#1
Mar2411, 05:05 PM

Sci Advisor
P: 5,307

I have a problem with the following scenario:
A friend of mine claims that it's possible to start with equations for a compressible fluid or dust and to derive an expanding solution in Newtonian mechanics (!) He claims that this expansion is homogeneous and isotropic (I understand his reasoning) and that all particles in the cloud are in free fall i.e. feel no force (this what I do not believe). His equations for test particles do indeed look homogeneous and isotropic, but I doubt that he can correctly derive free fall. He claims to be able to derive the motion of a test particle that moves together with the expanding sphere of dust in free fall due to the gravitation of the dust. He does not present the equation for this sphere of dust, but instead he uses a kind of effective equation for a test particle from the very beginning. It's not clear to me how he can bypass the equation for the dust itself. Instead of presenting his derivation I would like to use a different approach. Start with the e.o.m for the dust, i.e. a kind of Euler equations for a compressible fluid taking into account the gravitation of the dust. If this could be done one finds directly how the flow of dust may look like. In that case the motion of the test particle along with the dust could indeed result in free fall. First question: is there a proof whether such a scenario as described above is possible or impossible? is there an analogy with an expanding universe (from GR) in the sense of Newtonian mechanics, i.e. an explosion of a matter distribution in space (instead of expansion of space as in GR)? Second question: is there a simple derivation of the dynamics of a gravitating sphere of dust in Newtonian fluid dynamics? Of course the radius of the sphere shall be infinite in order to achieve an homogeneous and isotropic solution. Third question: does anybody know how to combine the Euler equations for a fluid with the gravitational energy [tex]V = \int d^3x \int d^3y \, \frac{\rho(\vec{x},t)\,\rho(\vec{y},t)}{\vec{x}\vec{y}}[/tex] 



#2
Mar2411, 10:16 PM

P: 688

I think I can answer one of the questions.
You can derive the Friedmann equation for an expanding universe with Newtionion mechanics as long as the universe is flat and no cosmological constant. Just look at the escape velocity of a particle trying to escape the mass/energy of the universe. Actually, you can derive the Friedmann equations with curvature from Newtionion mechanics. It takes some handwaving, however. See "Introduction to Modern Cosmology" by Liddle.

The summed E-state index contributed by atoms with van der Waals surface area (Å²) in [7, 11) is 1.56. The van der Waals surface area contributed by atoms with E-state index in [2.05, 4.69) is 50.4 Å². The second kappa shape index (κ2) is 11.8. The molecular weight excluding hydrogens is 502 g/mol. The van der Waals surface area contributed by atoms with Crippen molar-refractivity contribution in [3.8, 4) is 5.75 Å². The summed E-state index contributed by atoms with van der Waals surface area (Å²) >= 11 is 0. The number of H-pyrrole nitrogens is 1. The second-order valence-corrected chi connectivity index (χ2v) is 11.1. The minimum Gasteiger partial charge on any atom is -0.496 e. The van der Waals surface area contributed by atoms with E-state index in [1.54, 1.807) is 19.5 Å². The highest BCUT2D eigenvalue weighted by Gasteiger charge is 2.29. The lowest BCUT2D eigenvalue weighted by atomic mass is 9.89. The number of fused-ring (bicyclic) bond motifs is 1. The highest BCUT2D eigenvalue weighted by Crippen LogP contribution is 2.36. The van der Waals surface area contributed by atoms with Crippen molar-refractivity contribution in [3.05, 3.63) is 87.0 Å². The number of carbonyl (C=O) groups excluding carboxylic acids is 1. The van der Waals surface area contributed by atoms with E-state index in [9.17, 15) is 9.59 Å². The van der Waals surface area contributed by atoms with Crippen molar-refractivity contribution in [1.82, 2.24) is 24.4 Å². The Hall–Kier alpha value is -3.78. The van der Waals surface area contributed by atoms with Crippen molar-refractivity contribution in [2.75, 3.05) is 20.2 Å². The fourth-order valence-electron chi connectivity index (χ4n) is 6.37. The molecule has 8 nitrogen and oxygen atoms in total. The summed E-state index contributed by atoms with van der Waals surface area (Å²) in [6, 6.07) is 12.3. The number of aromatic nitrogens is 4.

#3
Mar2511, 01:17 AM

Sci Advisor
P: 5,307

Thanks.
Starting with a scalar density, how can one satisfy both decreasing density and homogenity? Sitting at r I see the density [tex]\rho(\vec{r}, t) = \rho(r, t)[/tex] Sitting at a different point I see [tex]\rho(\vec{r}^\prime, t) = \rho(\vec{r} + \vec{dr}, t) = \rho(r, t) + dr_i\,\partial_i\,\rho(r, t)[/tex] But if the solution shall be homogeneous the second term must vanish and therefore the density must be constant. Where's my mistake? 



#4
Mar2511, 07:21 AM

Sci Advisor
P: 5,307

dynamics of selfgravitating dust
OK, I checked "Introduction to Modern Cosmology" by Liddle.
It seems to be rather clear. The equations are well defined from the very beginning and it seems that Newtonian gravity does more or less exactly the same as GR does. As the derivation is more or less identical to GR (differential equations do not care about their meaning :) the problem must be in the very beginning. I guess it's the step where Liddle introduces the total energy of a mass (volume element) m. In an infinite universe with Newtonian gravity this potential energy is illdefined due to the instantaneous 1/r law. So I would say that if one skips the technical detail that the whole model is not defined, the results of the model agree with GR :) 


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